By Spc. Garrett L. Dipuma, Louisiana National Guard Public Affairs Office
NEW ORLEANS – The Louisiana National Guard’s Headquarters and Headquarters Company, 225th Engineer Brigade, headquartered in Pineville, and the 528th Engineer Battalion, 225th Eng. Bde., headquartered in Monroe, conducted two weeks of annual training (AT) throughout the state, June 4-18.
During AT, Guardsmen trained on Army warrior tasks and on their specific military occupational specialty within the Guard. The engineers used the time to improve roadways, levees and drainage throughout Louisiana.
This training puts Guardsmen in seats of heavy equipment that the engineers use during state emergencies such as bulldozers, excavators, graders and compacters.
“There is no training more realistic for the engineers than the construction projects we engage in during AT,” said
Lt. Col. Michael DeSelle, commander of the 528th Engineer Battalion. “During this two-week period, Soldiers are engaged in horizontal and vertical construction missions which help hone the skills that are required to successfully complete the missions during state emergencies and federal deployments.”
At Camp Minden, the 225th’s Headquarters and Headquarters Command and the 528th Engineer Battalion conducted a
field training exercise where Guardsmen trained on their mission essential task lists (METL). This included a three-day assessment of HHC’s tactical operations command, where First Army evaluated HHC’s combined arms training strategies.
In Minden, the 921st Engineer Company cleared a pad for Fire District #7 to install a training tower. On Camp Minden, the 1023rd framed walls, door and windows and installed dry wall for the new Internet café on post for Soldiers.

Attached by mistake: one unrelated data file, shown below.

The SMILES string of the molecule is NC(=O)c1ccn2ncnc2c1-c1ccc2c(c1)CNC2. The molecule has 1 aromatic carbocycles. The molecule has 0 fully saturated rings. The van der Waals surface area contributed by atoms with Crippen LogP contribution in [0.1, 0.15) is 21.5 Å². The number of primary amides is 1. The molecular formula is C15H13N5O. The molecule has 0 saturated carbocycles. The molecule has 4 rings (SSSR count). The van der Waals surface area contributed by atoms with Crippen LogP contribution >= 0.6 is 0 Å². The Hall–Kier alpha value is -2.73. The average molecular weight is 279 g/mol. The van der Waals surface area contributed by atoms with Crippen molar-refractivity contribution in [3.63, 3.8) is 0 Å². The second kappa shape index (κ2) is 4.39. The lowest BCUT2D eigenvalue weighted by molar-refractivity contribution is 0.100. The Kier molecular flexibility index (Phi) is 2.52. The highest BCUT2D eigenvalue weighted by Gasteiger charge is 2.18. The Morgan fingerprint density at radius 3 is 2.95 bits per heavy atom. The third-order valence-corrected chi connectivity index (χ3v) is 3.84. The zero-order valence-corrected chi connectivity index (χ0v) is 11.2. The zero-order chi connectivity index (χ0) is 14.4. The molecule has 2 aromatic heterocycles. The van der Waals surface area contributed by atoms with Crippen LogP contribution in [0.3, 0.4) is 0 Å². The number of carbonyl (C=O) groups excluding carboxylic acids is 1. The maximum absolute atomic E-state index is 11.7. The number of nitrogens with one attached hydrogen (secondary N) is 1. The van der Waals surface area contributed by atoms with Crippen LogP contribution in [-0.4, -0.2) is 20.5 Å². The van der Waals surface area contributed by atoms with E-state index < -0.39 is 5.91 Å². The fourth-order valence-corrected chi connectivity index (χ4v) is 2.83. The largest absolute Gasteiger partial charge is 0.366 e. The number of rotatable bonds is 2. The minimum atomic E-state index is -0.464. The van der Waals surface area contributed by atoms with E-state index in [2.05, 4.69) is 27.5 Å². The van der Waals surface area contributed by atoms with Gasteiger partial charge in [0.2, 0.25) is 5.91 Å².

At Angola Louisiana State Penitentiary, the 921st began preparations for follow-on rotations of engineers to repair sections of levees and roads along the Mississippi River that washed away during the last several floods.
At Feliciana Airpark in West Feliciana, soldiers of the 921st leveled fields surrounding an airstrip so that the airfield would meet Federal Aviation Administration regulations.
In Roseland, the 832nd Engineer Utilities Detachment, a reorganized unit in the LANG, worked on drainage culverts that were damaged by the flooding in March.
“There’s no way you can teach this in the classroom,” said Sgt. 1st Class Charles Mires, the readiness non-commissioned officer of the 832nd on the importance of training in the field. “There’s no experience like hands on experience.”
This type of training prepares the Guard to have boots on the ground as soon as they are needed. It also gives Guardsmen the opportunity to learn skills that are applicable in the civilian world. Pvt. Desiree Cook, a resident of New Orleans originally from Pennsylvania and a carpenter in the 1083rd, used her skills that she learned in the Guard to get a carpentry job in New Orleans in her civilian life.
“Before this (the Guard), I was in customer service and I never got my hands dirty,” said Cook. “I’m learning about all different grades of wood … How to use them, how to cut them, how to put them together as a cutting board and how to put them together as a house. I’ve never experienced this before … using my hands, I’ve always wanted to do that.”